by Roderick Conway Morris

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Two filmakers square up to history


By Roderick Conway Morris
VENICE 12 September 2006

 

Seasoned theatergoers will not be surprised that the brilliant young actress who spun naked across the London stage in Shakespeare's "Troilus and Cressida" in the 1960s is still not averse to taking risks.

Dame Helen Mirren has described her role as Elizabeth II in Stephen Frears's "The Queen" as "the most frightening, intimidating" that she has ever played. Although dealing with events that took place nearly a decade ago, this absorbing, funny and sometimes moving film delivers an unexpected political punch.

The movie zooms in on the most disastrous week of what the queen herself was to describe as the "annus horribilis" of 1997, between the death of Princess Diana and her funeral. The action shifts back and forth between Balmoral in Scotland, the customary summer royal residence, and 10 Downing Street, over which Tony Blair presides as the new prime minister, having won a landslide electoral victory in May of that year. And it is interspersed with contemporary news footage of the outpouring of public grief at the princess's death.

At the beginning of the film, the queen is shown sitting in her state robes for a formal portrait. Seen in profile, the image of the postage stamp, she turns to face us. The iconic mask morphs momentarily into the woman of flesh and blood, then freezes. This is a master stroke of micro-acting, direction, cinematography and editing. From this defining moment, Mirren never falters, and she commands every scene she appears in.

The heart of the drama revolves around the refusal of the queen to issue a formal statement about the death of Diana and to curtail her stay at Balmoral and return to Buckingham Palace in the days before the funeral. She is of the old school and explains to her first minister, who appears to her at this stage virtually as some form of extraterrestrial: "That is the way we do things in this country, quietly and with dignity."

Blair (convincingly played by Michael Sheen without descent into mimicry), with the help of his spin doctors, responds to and in some ways stokes the public mood by concocting the famous "People's Princess" speech. As, according to the polls, public estimation of the royal family and of the queen herself plummets (a hiccup, as things turned out in the longer term) the ratings for New Labour go sky- high. During those heady days, Blair really did seem to have the magic touch, but at the same time we see the Labour spin-machine in action, becoming more and more intoxicated by its own success. Nine years on, the period depicted looks almost like an age of innocence.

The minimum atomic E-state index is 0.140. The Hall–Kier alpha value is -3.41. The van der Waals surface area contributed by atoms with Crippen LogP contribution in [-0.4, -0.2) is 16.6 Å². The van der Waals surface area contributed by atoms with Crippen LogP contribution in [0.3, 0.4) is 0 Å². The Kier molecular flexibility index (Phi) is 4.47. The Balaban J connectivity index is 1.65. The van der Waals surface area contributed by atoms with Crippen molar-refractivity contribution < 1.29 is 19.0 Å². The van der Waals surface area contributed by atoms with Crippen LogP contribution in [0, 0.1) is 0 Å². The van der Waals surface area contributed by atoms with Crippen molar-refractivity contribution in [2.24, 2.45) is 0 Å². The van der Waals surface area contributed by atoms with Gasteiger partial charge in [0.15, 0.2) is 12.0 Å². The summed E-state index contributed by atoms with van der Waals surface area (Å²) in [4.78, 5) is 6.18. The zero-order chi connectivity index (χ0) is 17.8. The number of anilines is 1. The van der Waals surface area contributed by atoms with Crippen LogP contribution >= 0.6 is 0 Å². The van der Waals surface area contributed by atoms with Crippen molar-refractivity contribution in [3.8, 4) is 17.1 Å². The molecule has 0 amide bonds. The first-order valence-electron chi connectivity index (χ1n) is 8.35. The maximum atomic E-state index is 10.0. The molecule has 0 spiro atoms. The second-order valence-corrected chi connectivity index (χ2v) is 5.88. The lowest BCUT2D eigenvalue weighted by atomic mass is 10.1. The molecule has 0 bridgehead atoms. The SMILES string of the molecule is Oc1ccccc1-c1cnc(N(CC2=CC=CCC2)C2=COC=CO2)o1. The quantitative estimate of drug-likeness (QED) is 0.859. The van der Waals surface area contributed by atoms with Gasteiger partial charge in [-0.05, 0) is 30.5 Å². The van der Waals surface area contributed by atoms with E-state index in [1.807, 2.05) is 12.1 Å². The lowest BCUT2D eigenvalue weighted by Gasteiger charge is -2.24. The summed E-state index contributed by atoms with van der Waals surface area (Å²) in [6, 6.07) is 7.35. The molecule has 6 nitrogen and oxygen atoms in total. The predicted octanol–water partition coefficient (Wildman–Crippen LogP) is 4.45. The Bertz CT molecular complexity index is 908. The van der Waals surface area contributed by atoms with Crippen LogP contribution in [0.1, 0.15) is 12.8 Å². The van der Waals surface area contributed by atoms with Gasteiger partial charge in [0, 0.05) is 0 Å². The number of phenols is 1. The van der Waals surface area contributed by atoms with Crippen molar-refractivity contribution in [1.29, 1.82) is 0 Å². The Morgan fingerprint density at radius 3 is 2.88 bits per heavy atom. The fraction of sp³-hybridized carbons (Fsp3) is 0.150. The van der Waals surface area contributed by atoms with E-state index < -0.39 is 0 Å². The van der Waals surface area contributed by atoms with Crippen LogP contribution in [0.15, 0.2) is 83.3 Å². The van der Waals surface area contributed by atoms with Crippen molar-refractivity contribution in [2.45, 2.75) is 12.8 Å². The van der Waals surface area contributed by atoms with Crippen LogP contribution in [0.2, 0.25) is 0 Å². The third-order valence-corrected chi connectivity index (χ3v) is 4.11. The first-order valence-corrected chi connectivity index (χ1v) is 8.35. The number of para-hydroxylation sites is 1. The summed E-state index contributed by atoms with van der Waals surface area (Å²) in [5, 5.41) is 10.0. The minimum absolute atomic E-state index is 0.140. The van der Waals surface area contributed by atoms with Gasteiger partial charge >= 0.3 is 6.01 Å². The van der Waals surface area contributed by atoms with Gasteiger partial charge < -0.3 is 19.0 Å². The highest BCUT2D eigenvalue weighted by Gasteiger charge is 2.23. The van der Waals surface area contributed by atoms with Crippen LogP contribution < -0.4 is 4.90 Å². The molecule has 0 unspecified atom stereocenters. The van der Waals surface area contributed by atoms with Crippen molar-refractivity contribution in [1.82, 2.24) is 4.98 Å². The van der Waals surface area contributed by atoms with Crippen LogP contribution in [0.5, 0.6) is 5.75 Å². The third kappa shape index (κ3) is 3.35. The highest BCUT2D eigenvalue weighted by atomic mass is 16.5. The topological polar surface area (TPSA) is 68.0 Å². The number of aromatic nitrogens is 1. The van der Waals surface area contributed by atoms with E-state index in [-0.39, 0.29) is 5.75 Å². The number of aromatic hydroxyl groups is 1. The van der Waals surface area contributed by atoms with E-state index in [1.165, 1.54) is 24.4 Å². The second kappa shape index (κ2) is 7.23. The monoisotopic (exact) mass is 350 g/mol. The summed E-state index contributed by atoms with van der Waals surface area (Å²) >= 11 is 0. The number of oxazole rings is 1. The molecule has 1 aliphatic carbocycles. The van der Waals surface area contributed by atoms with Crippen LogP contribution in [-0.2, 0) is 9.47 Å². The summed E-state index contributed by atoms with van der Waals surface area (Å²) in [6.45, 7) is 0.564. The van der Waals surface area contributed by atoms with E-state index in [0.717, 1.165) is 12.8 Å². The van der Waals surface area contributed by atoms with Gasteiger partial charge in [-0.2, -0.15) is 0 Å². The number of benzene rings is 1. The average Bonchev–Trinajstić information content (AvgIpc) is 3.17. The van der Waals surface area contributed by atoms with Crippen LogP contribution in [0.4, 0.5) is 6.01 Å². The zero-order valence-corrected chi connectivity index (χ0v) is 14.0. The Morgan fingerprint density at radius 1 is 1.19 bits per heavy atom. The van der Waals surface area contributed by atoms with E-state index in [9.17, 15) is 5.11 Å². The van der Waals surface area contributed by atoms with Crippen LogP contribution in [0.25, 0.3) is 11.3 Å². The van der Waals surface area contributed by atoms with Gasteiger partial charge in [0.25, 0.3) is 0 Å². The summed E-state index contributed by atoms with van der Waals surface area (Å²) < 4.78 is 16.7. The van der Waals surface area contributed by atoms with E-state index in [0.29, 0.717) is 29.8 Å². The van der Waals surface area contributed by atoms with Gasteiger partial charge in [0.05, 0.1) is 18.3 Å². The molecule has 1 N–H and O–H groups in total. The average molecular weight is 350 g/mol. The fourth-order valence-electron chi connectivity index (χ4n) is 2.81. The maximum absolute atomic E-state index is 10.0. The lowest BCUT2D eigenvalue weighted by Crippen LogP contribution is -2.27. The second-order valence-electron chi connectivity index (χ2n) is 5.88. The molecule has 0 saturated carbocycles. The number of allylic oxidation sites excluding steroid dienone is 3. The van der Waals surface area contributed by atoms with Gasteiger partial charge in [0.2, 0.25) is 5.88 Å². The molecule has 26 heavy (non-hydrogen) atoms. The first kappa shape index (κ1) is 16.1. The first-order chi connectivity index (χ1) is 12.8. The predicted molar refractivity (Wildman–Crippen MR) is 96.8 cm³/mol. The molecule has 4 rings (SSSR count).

Mirren's lead in the best actress stakes might have been unassailable but for Carice van Houten's performance in Paul Verhoeven's also in- competition film, "Zwartboek" (The Black Book). The film marks Verhoeven's return to his native Netherlands after directing a series of Hollywood blockbusters, including "RoboCop," "Total Recall," "Basic Instinct" and "Starship Troopers." This project, which he has been working on for many years with the scriptwriter Gerard Soeteman deals with the Dutch Resistance in World War II.

This film can hardly fail to provoke some soul-searching and controversy in the Netherlands. The black book of the title refers to a record kept by a real-life Dutch lawyer, who negotiatedbetween the Nazi army command and the Resistance during the war to try to minimize the bloodshed, and who was murdered soon after the liberation.

This book has never been found, but almost certainly contained details of collaborators and opportunists who never stood trial for serious crimes while innocents were wrongly accused and even lynched.

The Dutch resistance movement was one of the most thoroughly penetrated by German intelligence, partly on account of the existence ofmany Nazi sympathizers among the local population.

But there were also examples of extraordinary courage and self-sacrifice.The beautiful and charismatic van Houten plays the Jewish singer Rachel Steinn, who adopts the identity of Ellis de Vries after her hiding place is destroyed. She is the only survivor of a group of Jews attempting to flee across the lines into the nearby Allied zone. She joins the Resistance, manages to use her charms to seduce a senior German officer Ludwig Müntze (played by Sebastian Koch), and to get a job as a secretary at the Nazi headquarters in The Hague, where she acts as a spy.

Rachel Steinn is inspired by several members of the Resistance, one of whom was killed by the Germans and another who was murdered by her former comrades after the war. Müntze is based on a German officer whose humanitarian conduct spared him prosecution after the end of thewar. Almost all the other characters are based on real people, and the action on events that actually took place.

Verhoeven has made a spectacular, gripping film clearly intended to reach the widest possible audience. Everything, from the acting of the entire cast to the recreation of the period, is first class. But at the same time, he has produced a nuanced and disturbing viewof a tragic period, one that leaves us with plenty of food for thought, and that challenges us to reflect on how we might behave in similar circumstances.


First published: International Herald Tribune

© Roderick Conway Morris 1975-2016